The Cold Chain

This topic came out while I was the other day at the supermarket and I saw the multiple destinations from where the fresh products came and their package dates, which was surprisingly just a few days before. So I thought it could be interesting to know a bit more about how a “cold chain” system works.

General speaking, a Cold Supply Chain refers to all those products that demand to keep a specific temperature during its supplying process. It ensures to keep the quality until the good is provided to the customer. The most common ones would be: frozen food, seafood, meat, fruits, vegetables, medicines, vaccines and chemicals but for sure that others come to your mind. While pharmaceutical products should keep a temperature between 2-8 degrees, in the case of food temperatures should be even lower in some cases such as refrigerated products.

The cold chain shares the same important issues such as time, security or reliability with the common supply chain. Moreover, it demands a higher control and accuracy. The reason is basically, because and inefficiency can derive on a huge waste of products that is translated to a waste of money.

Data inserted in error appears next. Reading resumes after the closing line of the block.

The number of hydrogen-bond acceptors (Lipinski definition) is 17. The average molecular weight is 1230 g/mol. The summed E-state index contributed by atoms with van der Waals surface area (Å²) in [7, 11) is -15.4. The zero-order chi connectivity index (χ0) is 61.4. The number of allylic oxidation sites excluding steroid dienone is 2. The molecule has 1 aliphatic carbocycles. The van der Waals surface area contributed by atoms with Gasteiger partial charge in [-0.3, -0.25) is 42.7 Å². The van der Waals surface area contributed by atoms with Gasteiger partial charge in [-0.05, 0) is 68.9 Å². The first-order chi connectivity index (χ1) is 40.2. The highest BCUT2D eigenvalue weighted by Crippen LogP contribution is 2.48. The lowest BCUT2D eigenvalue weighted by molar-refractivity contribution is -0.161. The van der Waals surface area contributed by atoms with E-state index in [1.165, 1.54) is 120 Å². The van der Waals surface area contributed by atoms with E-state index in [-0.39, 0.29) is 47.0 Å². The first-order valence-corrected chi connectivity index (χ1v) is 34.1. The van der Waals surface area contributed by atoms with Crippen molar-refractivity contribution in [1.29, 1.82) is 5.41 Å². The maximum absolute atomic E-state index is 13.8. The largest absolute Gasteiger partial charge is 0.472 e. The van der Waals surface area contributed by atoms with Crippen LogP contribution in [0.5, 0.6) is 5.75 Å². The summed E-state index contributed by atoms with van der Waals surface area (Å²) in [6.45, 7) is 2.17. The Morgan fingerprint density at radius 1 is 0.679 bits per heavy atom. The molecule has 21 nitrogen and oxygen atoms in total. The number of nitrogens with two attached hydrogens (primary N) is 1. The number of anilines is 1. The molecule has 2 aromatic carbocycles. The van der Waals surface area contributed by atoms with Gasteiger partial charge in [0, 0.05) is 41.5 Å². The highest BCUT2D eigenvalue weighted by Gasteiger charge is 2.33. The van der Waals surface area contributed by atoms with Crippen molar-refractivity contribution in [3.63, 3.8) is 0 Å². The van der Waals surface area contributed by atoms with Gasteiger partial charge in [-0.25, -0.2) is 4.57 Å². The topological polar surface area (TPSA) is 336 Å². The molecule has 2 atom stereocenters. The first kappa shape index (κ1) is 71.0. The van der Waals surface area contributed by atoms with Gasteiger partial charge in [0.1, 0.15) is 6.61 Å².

Here you can find some recommendations and needs:

–       Well prepared equipment. Cold rooms at airports or other transportation hubs are needed. As well as special refrigeration trucks, reefer ships and reefer containers.

–       Compact design in order to be able to pack as much quantity as possible.

–       Control processes during all the supply process are demanded. Related with this, workers should have the knowledge and information enough related with the product.

–       Study and analyze the country regulations.

–       Have a back-up plan. In the case of medicines or vaccines, it can help even so save lives.

Finally, I share a couple of videos that might be of your interest. The first one is in a big scale how a big company such as American Airlines deals with the cold supply chain. The second one, in a smaller scale, shows the importance of systems that are needed to provide and store pharmaceutical products.

Fonts: http://www.coldchainiq.com/transportation-logistics; http://www.youtube.com/watch?v=RU3mDWZsAG4; http://www.miebach.es/es/noticias/?news=38907cab03540bf6483f1465c454a63b ; http://www.publicaciones.san.gva.es/publicaciones/documentos/V.2719-2004.pdf

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